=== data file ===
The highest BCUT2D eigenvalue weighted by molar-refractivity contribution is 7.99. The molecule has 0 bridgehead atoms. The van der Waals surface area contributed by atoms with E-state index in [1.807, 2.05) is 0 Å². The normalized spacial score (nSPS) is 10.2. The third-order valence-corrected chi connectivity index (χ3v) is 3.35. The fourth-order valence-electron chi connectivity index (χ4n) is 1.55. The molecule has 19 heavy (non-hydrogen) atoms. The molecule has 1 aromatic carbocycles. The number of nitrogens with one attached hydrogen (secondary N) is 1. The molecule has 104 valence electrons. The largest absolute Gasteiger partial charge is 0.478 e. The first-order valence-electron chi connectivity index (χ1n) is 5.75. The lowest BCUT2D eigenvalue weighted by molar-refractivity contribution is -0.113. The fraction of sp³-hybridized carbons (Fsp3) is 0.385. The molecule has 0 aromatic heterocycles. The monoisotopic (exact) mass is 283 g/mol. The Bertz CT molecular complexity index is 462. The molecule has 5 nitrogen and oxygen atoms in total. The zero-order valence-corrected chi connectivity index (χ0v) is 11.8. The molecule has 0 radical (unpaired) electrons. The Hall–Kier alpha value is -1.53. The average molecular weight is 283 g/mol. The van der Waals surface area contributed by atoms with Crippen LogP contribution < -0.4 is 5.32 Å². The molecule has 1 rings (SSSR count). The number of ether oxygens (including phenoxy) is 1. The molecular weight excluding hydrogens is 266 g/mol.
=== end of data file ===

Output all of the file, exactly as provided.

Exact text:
The highest BCUT2D eigenvalue weighted by molar-refractivity contribution is 7.99. The molecule has 0 bridgehead atoms. The van der Waals surface area contributed by atoms with E-state index in [1.807, 2.05) is 0 Å². The normalized spacial score (nSPS) is 10.2. The third-order valence-corrected chi connectivity index (χ3v) is 3.35. The fourth-order valence-electron chi connectivity index (χ4n) is 1.55. The molecule has 19 heavy (non-hydrogen) atoms. The molecule has 1 aromatic carbocycles. The number of nitrogens with one attached hydrogen (secondary N) is 1. The molecule has 104 valence electrons. The largest absolute Gasteiger partial charge is 0.478 e. The first-order valence-electron chi connectivity index (χ1n) is 5.75. The lowest BCUT2D eigenvalue weighted by molar-refractivity contribution is -0.113. The fraction of sp³-hybridized carbons (Fsp3) is 0.385. The molecule has 0 aromatic heterocycles. The monoisotopic (exact) mass is 283 g/mol. The Bertz CT molecular complexity index is 462. The molecule has 5 nitrogen and oxygen atoms in total. The zero-order valence-corrected chi connectivity index (χ0v) is 11.8. The molecule has 0 radical (unpaired) electrons. The Hall–Kier alpha value is -1.53. The average molecular weight is 283 g/mol. The van der Waals surface area contributed by atoms with Crippen LogP contribution < -0.4 is 5.32 Å². The molecule has 1 rings (SSSR count). The number of ether oxygens (including phenoxy) is 1. The molecular weight excluding hydrogens is 266 g/mol.